The OOH media in South Africa and the world at large is incredibly broad and filled with complexities. While it represents a multitude of communication touch-points of various sizes, formats and opportunities for consumers to engage with brands, the perception still exists that it’s tainted or has a dubious reputation.
Often referred to as an industry managed by “cowboys” in which there is little regard for the natural environment, the biggest challenge still remains around the low levels of measurability and lack of effective ROI metrics for clients’ investments.
A major concern for the OOH industry is that there’s hardly any reporting (only about five media owners report their figures to Adex) on the actual size and financial value of the industry. This is further complicated by the fact that digital is not separated in the numbers reported by the few media owners that do actually report. The challenge is that the industry will never be able to justify higher allocation of media budgets until this is rectified.
The medium does however, represent enormous opportunities for brands to connect with consumers as it encompasses almost anything that is not considered ATL media (TV, print or radio).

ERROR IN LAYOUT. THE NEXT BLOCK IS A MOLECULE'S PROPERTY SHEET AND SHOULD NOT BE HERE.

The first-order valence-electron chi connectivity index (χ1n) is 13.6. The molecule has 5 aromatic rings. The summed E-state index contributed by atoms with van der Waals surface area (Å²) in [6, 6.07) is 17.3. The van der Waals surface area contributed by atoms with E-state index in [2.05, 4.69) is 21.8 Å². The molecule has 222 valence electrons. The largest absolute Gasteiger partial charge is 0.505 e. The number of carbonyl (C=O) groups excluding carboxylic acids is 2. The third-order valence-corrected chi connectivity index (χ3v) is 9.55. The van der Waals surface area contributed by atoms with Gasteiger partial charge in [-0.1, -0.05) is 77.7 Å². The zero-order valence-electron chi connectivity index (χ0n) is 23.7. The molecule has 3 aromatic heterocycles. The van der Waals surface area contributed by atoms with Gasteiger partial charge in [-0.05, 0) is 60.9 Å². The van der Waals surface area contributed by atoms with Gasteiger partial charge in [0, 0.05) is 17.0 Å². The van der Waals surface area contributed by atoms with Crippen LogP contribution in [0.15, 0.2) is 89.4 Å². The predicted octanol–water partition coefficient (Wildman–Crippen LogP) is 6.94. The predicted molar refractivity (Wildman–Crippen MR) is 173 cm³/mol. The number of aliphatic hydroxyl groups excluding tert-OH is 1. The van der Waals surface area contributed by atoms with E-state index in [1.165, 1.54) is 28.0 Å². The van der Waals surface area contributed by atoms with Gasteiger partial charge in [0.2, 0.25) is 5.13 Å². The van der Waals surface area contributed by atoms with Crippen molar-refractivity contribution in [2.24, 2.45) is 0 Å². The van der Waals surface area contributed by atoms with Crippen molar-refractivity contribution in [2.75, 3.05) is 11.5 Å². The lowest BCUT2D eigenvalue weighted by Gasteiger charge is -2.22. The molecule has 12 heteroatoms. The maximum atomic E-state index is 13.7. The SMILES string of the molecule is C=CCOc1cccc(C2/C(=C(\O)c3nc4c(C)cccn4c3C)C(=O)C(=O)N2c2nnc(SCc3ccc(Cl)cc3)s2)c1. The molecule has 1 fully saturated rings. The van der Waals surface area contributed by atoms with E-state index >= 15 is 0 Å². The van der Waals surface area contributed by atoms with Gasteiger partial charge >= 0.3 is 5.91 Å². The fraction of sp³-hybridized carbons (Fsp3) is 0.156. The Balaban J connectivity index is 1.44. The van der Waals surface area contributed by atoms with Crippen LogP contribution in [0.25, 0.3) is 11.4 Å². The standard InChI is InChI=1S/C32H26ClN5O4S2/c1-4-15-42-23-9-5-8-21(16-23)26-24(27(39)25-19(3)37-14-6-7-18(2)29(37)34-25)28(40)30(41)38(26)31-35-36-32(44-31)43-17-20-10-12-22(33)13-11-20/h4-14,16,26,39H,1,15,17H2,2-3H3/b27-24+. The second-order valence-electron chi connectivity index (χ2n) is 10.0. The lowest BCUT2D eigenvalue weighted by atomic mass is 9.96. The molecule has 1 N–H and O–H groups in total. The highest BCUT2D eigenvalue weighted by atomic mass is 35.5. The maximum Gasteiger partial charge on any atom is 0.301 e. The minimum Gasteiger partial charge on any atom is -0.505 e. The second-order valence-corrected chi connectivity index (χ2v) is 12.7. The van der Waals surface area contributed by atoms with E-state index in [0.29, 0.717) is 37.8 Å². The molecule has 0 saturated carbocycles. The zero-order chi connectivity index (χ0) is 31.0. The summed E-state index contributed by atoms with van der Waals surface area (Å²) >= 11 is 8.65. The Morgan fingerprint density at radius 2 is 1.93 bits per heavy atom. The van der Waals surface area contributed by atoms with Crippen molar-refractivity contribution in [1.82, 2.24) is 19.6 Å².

When considering the impact of technology on people’s lives, the ubiquitous nature of the mobile handset and the ability to collect and interpret data on consumer behaviour and therefore shape brand experience journeys, the true benefit and value of this always-on medium in the broader media eco-system becomes self evident.
Interconnectedness of media channels
Convergence is at play in the current OOH landscape and digital OOH (DOOH) is surely the potential big winner. As the points of engagement and transaction meet, the days of a linear relationship between consumers and the media channels that they consume are long gone. As such, consumers are continuously being influenced by the complex interdependencies of bought, owned, earned and now shared media channels.
The understanding that everything interconnects with everything else demands that the world of OOH media approaches brands from a different point, so enabling us to develop communications solutions that are built around the fluidity between time, place and platform.
Most people still position the OOH media industry as a series of posters, billboards, a few screens and some experiential. This narrow understanding of the traditional elements is important but outdated.